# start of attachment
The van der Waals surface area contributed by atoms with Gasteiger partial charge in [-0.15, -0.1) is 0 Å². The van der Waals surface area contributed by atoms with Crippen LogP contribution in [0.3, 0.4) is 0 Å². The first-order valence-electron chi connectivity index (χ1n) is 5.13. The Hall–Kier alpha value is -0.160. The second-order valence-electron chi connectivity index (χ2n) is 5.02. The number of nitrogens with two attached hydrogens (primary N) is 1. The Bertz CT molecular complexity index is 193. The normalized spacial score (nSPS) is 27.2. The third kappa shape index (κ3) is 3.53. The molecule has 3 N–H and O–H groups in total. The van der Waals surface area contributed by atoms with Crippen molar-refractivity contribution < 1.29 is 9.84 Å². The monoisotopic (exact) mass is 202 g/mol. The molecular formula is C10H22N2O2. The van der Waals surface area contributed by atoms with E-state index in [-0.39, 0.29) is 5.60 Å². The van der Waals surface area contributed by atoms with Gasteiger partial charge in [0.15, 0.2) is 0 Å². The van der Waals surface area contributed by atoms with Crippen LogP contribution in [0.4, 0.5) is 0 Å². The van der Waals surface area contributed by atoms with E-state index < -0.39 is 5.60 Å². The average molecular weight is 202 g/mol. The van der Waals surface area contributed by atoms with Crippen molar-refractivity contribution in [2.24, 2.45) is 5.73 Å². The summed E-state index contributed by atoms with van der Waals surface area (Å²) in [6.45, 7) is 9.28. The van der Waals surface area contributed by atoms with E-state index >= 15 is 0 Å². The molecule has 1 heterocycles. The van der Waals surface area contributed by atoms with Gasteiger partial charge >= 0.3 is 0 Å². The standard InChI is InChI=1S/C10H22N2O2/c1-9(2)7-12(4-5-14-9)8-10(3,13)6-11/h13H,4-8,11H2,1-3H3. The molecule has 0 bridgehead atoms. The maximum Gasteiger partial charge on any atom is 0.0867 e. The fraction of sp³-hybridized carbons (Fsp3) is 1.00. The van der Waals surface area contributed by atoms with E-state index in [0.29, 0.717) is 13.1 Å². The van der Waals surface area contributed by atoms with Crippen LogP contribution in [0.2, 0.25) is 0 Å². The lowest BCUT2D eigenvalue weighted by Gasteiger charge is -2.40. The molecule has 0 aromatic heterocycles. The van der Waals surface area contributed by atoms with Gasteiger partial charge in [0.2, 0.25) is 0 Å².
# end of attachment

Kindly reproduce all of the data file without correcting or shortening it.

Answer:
The van der Waals surface area contributed by atoms with Gasteiger partial charge in [-0.15, -0.1) is 0 Å². The van der Waals surface area contributed by atoms with Crippen LogP contribution in [0.3, 0.4) is 0 Å². The first-order valence-electron chi connectivity index (χ1n) is 5.13. The Hall–Kier alpha value is -0.160. The second-order valence-electron chi connectivity index (χ2n) is 5.02. The number of nitrogens with two attached hydrogens (primary N) is 1. The Bertz CT molecular complexity index is 193. The normalized spacial score (nSPS) is 27.2. The third kappa shape index (κ3) is 3.53. The molecule has 3 N–H and O–H groups in total. The van der Waals surface area contributed by atoms with Crippen molar-refractivity contribution < 1.29 is 9.84 Å². The monoisotopic (exact) mass is 202 g/mol. The molecular formula is C10H22N2O2. The van der Waals surface area contributed by atoms with E-state index in [-0.39, 0.29) is 5.60 Å². The van der Waals surface area contributed by atoms with Gasteiger partial charge in [0.15, 0.2) is 0 Å². The van der Waals surface area contributed by atoms with Crippen LogP contribution in [0.4, 0.5) is 0 Å². The van der Waals surface area contributed by atoms with E-state index < -0.39 is 5.60 Å². The average molecular weight is 202 g/mol. The van der Waals surface area contributed by atoms with Crippen molar-refractivity contribution in [2.24, 2.45) is 5.73 Å². The summed E-state index contributed by atoms with van der Waals surface area (Å²) in [6.45, 7) is 9.28. The van der Waals surface area contributed by atoms with E-state index >= 15 is 0 Å². The molecule has 1 heterocycles. The van der Waals surface area contributed by atoms with Gasteiger partial charge >= 0.3 is 0 Å². The standard InChI is InChI=1S/C10H22N2O2/c1-9(2)7-12(4-5-14-9)8-10(3,13)6-11/h13H,4-8,11H2,1-3H3. The molecule has 0 bridgehead atoms. The maximum Gasteiger partial charge on any atom is 0.0867 e. The fraction of sp³-hybridized carbons (Fsp3) is 1.00. The van der Waals surface area contributed by atoms with E-state index in [0.29, 0.717) is 13.1 Å². The van der Waals surface area contributed by atoms with Crippen LogP contribution in [0.2, 0.25) is 0 Å². The lowest BCUT2D eigenvalue weighted by Gasteiger charge is -2.40. The molecule has 0 aromatic heterocycles. The van der Waals surface area contributed by atoms with Gasteiger partial charge in [0.2, 0.25) is 0 Å².